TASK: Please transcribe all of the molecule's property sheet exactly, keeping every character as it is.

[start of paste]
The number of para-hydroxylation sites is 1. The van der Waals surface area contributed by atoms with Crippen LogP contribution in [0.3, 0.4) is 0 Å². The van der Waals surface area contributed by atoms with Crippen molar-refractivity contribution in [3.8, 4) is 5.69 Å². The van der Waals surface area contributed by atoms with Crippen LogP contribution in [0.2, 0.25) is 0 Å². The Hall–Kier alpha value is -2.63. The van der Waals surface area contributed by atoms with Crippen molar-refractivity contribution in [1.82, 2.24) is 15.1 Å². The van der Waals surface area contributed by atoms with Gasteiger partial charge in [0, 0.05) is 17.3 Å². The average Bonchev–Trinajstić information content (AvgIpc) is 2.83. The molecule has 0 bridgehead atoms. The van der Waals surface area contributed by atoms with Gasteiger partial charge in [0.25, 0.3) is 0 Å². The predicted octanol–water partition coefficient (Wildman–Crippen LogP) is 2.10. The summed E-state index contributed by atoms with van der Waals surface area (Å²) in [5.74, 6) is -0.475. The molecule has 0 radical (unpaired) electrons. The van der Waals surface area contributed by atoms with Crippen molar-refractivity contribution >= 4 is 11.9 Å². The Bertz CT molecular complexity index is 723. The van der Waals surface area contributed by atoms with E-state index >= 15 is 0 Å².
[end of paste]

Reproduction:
The number of para-hydroxylation sites is 1. The van der Waals surface area contributed by atoms with Crippen LogP contribution in [0.3, 0.4) is 0 Å². The van der Waals surface area contributed by atoms with Crippen molar-refractivity contribution in [3.8, 4) is 5.69 Å². The van der Waals surface area contributed by atoms with Crippen LogP contribution in [0.2, 0.25) is 0 Å². The Hall–Kier alpha value is -2.63. The van der Waals surface area contributed by atoms with Crippen molar-refractivity contribution in [1.82, 2.24) is 15.1 Å². The van der Waals surface area contributed by atoms with Gasteiger partial charge in [0, 0.05) is 17.3 Å². The average Bonchev–Trinajstić information content (AvgIpc) is 2.83. The molecule has 0 bridgehead atoms. The van der Waals surface area contributed by atoms with Gasteiger partial charge in [0.25, 0.3) is 0 Å². The predicted octanol–water partition coefficient (Wildman–Crippen LogP) is 2.10. The summed E-state index contributed by atoms with van der Waals surface area (Å²) in [5.74, 6) is -0.475. The molecule has 0 radical (unpaired) electrons. The van der Waals surface area contributed by atoms with Crippen molar-refractivity contribution >= 4 is 11.9 Å². The Bertz CT molecular complexity index is 723. The van der Waals surface area contributed by atoms with E-state index >= 15 is 0 Å².